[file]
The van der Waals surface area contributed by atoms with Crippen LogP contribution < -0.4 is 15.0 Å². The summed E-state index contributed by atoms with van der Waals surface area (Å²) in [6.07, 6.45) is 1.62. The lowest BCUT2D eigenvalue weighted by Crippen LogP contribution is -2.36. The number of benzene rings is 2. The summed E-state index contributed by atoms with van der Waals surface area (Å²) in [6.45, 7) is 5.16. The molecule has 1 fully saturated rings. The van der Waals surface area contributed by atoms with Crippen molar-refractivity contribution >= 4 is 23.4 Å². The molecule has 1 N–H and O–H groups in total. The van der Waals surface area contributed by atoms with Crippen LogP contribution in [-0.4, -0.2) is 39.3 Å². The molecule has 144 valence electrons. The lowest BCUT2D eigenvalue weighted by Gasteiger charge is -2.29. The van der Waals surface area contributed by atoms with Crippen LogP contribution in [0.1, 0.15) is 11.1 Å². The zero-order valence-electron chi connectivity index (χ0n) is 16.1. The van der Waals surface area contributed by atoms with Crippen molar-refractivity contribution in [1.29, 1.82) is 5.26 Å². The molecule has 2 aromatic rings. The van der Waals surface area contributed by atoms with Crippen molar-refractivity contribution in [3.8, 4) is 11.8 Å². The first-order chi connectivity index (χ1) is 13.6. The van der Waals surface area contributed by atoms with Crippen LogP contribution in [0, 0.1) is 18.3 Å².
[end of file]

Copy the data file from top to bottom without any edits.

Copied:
The van der Waals surface area contributed by atoms with Crippen LogP contribution < -0.4 is 15.0 Å². The summed E-state index contributed by atoms with van der Waals surface area (Å²) in [6.07, 6.45) is 1.62. The lowest BCUT2D eigenvalue weighted by Crippen LogP contribution is -2.36. The number of benzene rings is 2. The summed E-state index contributed by atoms with van der Waals surface area (Å²) in [6.45, 7) is 5.16. The molecule has 1 fully saturated rings. The van der Waals surface area contributed by atoms with Crippen molar-refractivity contribution >= 4 is 23.4 Å². The molecule has 1 N–H and O–H groups in total. The van der Waals surface area contributed by atoms with Crippen LogP contribution in [-0.4, -0.2) is 39.3 Å². The molecule has 144 valence electrons. The lowest BCUT2D eigenvalue weighted by Gasteiger charge is -2.29. The van der Waals surface area contributed by atoms with Crippen LogP contribution in [0.1, 0.15) is 11.1 Å². The zero-order valence-electron chi connectivity index (χ0n) is 16.1. The van der Waals surface area contributed by atoms with Crippen molar-refractivity contribution in [1.29, 1.82) is 5.26 Å². The molecule has 2 aromatic rings. The van der Waals surface area contributed by atoms with Crippen molar-refractivity contribution in [3.8, 4) is 11.8 Å². The first-order chi connectivity index (χ1) is 13.6. The van der Waals surface area contributed by atoms with Crippen LogP contribution in [0, 0.1) is 18.3 Å².